I think overall, I feel hopeful. There were a lot of things that didn't always make sense in that relationship, things that fall into the "opposites attract" category. Now, I'm trying to focus on the future, on the possibilities, and to stay hopeful that I will find my way to better things. Career-wise and relationship-wise.
Some days are diamonds, some days are rocks.
-Tom Petty

Sunday, February 3, 2013

Of Tips and Tithing Part 2: What happened to "There's no such thing as bad publicity?"

  The tail end of this story is that Applebee's fired the waitress for posting the receipt with the note on it. The pastor complained to management that the "viral" photo had disparaged her reputation.
    Seriously? You do something like that in a public place and you don't expect somebody to talk about it? Tell their friends? Spit in your food next time? Not to mention, this is the 21st century--you can't say, do or write anything anymore without somebody putting it on the internet.
    To say it violated the pastor's privacy is a red herring. A sales receipt isn't a social security number or a bank statement--how many hands and eyes go over a receipt from the time it's printed to the time it gets filed away in the records? Furthermore, I can only assume that the receipt was the "merchant's copy" and not the "customer's copy", so I don't really think the pastor had any rights to privacy over what she submitted to the restaurant for its records.
    I'm not saying we should post everybody receipts online--though it would be an interesting study into how poorly people treat and tip service staff in this country--I'm just saying there are a few things about this particular case that push the limits of common decency.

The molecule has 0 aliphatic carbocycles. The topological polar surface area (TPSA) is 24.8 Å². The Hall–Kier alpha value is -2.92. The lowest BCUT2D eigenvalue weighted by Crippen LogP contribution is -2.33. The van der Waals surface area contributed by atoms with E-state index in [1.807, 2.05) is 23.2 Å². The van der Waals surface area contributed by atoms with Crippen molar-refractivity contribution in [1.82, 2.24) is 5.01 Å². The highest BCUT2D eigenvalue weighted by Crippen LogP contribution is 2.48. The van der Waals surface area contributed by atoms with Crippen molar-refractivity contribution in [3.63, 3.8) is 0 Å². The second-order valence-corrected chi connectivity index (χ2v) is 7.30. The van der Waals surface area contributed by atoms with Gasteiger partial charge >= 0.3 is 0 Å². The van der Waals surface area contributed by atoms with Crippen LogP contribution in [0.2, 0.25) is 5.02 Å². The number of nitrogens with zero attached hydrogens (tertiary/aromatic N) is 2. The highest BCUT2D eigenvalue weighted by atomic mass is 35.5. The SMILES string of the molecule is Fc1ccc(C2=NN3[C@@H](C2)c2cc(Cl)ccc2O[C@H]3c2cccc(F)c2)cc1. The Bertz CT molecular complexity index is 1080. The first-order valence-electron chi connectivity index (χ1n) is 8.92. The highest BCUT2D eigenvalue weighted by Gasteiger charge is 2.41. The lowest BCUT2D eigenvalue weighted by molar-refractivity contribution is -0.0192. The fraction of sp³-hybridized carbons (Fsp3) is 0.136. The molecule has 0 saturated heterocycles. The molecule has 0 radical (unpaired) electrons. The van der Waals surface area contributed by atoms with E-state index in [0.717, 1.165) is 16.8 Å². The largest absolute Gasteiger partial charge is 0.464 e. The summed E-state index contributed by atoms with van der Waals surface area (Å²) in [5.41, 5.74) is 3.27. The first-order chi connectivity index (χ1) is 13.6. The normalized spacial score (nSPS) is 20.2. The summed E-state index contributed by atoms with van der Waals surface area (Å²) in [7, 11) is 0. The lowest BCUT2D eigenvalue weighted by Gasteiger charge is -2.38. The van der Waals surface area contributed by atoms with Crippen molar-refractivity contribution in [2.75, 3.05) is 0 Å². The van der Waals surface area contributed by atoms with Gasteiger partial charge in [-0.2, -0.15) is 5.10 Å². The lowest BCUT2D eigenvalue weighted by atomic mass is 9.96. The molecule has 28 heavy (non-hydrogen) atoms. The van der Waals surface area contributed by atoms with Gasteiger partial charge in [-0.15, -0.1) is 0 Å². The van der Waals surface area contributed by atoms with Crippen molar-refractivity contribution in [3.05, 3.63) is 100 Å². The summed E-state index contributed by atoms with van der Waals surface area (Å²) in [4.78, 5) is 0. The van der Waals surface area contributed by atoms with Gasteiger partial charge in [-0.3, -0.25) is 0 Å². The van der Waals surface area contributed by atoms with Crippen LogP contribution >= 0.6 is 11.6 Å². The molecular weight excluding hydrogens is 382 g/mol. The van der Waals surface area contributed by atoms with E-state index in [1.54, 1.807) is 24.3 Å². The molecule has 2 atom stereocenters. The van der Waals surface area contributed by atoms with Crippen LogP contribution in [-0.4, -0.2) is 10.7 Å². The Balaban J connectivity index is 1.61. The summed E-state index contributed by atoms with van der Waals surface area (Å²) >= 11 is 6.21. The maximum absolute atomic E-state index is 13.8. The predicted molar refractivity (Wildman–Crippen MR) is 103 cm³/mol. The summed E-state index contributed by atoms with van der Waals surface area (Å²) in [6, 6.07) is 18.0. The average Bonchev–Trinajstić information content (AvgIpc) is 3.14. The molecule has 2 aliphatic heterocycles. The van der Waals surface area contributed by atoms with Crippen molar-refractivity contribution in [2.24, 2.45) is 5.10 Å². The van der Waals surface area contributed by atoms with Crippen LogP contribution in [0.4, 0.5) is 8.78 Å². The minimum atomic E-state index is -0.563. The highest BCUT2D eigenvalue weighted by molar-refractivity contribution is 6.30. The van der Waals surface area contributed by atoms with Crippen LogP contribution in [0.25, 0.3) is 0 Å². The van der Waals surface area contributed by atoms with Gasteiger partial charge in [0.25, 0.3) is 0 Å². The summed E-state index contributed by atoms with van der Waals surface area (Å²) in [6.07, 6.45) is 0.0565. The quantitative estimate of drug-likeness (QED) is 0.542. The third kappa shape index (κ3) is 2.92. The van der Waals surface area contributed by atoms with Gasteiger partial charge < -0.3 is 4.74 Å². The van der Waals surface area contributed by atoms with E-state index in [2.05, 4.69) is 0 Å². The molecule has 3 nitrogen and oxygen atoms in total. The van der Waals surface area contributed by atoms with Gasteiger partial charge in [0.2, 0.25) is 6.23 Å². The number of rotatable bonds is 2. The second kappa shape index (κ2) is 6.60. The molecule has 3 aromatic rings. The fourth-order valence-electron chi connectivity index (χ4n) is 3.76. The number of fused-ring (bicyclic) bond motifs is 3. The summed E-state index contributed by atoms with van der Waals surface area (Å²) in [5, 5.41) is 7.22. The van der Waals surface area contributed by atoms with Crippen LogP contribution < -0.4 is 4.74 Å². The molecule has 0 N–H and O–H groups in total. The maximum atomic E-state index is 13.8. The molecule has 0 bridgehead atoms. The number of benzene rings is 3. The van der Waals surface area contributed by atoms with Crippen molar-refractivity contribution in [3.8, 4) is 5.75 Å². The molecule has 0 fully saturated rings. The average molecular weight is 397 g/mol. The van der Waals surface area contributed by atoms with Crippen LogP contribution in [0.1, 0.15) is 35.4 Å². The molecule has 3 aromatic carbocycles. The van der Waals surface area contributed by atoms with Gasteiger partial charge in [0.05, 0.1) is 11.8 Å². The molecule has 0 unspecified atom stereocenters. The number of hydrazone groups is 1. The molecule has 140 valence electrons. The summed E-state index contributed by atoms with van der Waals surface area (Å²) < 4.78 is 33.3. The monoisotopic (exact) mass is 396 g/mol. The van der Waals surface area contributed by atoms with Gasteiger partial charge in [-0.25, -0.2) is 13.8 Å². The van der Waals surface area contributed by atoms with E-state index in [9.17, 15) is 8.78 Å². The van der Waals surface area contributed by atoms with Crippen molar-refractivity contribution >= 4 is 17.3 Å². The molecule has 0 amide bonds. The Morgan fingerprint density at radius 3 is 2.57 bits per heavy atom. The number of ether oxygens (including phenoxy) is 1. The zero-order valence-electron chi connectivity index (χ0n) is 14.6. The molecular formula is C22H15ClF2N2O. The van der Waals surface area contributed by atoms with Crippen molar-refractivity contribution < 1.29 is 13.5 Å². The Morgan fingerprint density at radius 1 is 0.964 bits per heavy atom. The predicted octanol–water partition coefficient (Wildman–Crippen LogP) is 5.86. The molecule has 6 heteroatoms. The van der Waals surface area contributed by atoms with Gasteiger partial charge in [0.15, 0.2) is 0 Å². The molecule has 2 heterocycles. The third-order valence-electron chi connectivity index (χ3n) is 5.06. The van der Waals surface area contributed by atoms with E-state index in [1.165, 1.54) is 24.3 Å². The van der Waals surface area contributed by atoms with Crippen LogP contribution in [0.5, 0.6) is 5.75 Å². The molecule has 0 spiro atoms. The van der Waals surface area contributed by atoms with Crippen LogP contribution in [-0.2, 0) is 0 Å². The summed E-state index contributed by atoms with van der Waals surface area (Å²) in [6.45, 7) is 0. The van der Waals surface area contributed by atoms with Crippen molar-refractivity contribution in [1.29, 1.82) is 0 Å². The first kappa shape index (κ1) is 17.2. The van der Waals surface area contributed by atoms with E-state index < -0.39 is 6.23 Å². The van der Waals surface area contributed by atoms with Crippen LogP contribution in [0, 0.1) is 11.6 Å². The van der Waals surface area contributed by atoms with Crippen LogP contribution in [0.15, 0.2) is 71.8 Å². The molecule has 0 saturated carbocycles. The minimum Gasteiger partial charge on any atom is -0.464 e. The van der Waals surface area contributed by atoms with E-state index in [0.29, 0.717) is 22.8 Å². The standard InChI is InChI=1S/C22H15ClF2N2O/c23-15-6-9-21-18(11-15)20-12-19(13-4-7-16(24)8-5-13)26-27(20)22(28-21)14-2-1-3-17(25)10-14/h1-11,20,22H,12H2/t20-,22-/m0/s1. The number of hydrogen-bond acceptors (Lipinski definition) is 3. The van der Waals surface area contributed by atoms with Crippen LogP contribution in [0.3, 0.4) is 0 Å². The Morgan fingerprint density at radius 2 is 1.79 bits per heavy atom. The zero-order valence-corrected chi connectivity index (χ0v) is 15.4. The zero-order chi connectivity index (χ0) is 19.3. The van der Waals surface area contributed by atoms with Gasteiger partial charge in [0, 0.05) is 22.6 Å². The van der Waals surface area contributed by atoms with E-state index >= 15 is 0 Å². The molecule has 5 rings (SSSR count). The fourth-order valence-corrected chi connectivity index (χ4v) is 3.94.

On a final note, I am surprised the pastor didn't get fired. If pastors have the cash to be going out to dinner and then having the gall to write something so condescending and nasty to the person who did nothing but wait on them and try to give them a pleasant evening out, they have no right calling themselves pastors or even Christians.
    It goes back to generosity, something I thought was a basic tenet of Christian teachings--something you can't really be lacking if you're going to get ordained as a pastor/minister/priest, etc. This woman who posted the receipt is a waitress, not an investment banker. She gets treated like crap by a dozen different people every day--all I'm saying is you'd think a pastor would have the decency to treat her with a little more kindness and graciousness rather than resorting to derision and hubris over a standard industry practice.
I care not for a man's religion whose dog and cat are not the better for it.
-Abraham Lincoln

Saturday, February 2, 2013

Of Tips and Tithing: Part 1

  You may have read about the waitress who posted her customer's receipt online after getting a cheeky note instead of a tip. Here's what's wrong with the whole situation.

The Thing about Tithing

  "I give God 10%," Bell wrote on the receipt, scratching out the automatic tip and scribbling in an emphatic "0" where the additional tip would be. "Why do you get 18?" (Yahoo News)